Making the UK the safest place to live and work online – what is the role of government?
We all watched as the chancellor set the new Budget, pledging an extra £1bn to boost UK defences, including cyber security. Add to that the proposed internet safety laws and new regulations around the collection and use of personal data, and in many ways we are on the right path to keeping the UK a safe place to live and do business online.
According to EY’s 2018-19 Global information security survey, half of all local authorities in England still rely on unsupported server software. In the face of emerging global cyber threats, and as the gatekeepers to our essential services, effective cyber security can only be tackled with the relevant technology and training rolled out across public sector departments, agencies and bodies to protect our critical assets.
The objective of government should also be to help create an environment in which industry and individuals are encouraged to expect and deliver good cyber security, and where the UK has the cyber skills and workforce it needs. This can be achieved through the levers available to government – legislation, policy and incentives.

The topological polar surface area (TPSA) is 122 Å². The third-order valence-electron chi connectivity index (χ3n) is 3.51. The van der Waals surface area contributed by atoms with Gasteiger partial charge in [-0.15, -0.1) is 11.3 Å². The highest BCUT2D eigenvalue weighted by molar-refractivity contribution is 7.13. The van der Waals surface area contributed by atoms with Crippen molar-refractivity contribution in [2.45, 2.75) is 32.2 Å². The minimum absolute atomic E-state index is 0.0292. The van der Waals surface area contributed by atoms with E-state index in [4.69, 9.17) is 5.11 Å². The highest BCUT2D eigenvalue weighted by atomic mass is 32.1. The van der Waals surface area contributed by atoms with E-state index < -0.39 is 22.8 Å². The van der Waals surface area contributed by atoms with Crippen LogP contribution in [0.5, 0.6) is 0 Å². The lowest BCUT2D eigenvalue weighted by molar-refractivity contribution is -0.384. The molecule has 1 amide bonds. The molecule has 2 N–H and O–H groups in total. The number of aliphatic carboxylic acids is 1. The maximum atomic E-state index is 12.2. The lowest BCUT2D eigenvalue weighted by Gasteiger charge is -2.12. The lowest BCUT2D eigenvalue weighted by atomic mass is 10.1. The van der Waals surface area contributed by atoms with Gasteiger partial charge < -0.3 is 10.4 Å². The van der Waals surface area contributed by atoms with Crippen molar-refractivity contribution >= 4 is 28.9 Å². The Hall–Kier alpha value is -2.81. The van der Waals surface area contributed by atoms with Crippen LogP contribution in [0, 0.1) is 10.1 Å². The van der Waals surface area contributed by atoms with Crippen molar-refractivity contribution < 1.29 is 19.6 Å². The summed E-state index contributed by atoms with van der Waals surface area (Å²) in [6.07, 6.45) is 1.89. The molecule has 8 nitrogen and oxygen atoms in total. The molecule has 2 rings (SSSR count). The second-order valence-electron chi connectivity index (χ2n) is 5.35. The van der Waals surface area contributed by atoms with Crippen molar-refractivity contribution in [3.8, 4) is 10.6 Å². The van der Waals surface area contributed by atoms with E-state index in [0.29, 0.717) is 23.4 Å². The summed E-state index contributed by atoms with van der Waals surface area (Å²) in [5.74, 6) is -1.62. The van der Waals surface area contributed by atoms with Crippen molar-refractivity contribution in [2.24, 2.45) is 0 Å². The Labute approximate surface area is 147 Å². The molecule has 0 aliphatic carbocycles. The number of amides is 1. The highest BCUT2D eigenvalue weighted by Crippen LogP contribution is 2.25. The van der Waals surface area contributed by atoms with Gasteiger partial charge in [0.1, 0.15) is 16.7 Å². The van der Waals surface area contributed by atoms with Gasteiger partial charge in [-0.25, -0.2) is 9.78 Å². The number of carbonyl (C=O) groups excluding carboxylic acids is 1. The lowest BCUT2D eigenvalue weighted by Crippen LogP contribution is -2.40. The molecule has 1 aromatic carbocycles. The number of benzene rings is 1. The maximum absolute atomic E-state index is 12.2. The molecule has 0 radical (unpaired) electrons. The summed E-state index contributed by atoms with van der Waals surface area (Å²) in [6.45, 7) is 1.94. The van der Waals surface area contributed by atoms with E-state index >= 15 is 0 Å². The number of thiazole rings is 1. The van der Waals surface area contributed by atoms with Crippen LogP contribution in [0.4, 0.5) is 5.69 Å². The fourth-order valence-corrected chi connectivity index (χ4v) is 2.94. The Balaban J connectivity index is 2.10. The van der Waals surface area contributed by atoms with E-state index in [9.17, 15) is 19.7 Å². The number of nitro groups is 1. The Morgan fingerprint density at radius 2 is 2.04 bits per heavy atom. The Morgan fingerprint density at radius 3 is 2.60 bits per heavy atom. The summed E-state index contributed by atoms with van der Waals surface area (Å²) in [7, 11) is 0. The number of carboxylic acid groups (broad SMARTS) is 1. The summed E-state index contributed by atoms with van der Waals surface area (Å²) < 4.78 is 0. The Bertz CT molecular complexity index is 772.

One area where the government is leading on such efforts in the UK is in establishing new “secure by design” measures, encouraging manufacturers to embed security into the design of new technology rather than as a bolt-on or afterthought.
The Department for Digital, Culture, Media and Sport (DCMS) says there are expected to be more than 420 million internet-connected devices in use across the UK within the next three years, with the risk of poorly secured devices leaving people exposed to large-scale cyber attacks.
Such secure-by-design codes of practice, developed by the DCMS and the National Cyber Security Centre alongside industry, are not only key in driving innovation in technology, but in creating trust between government, industry and individuals through the development of products and services that keep people safe.
Cate Pye is associate partner, UK and Ireland, and security and government cyber lead at EY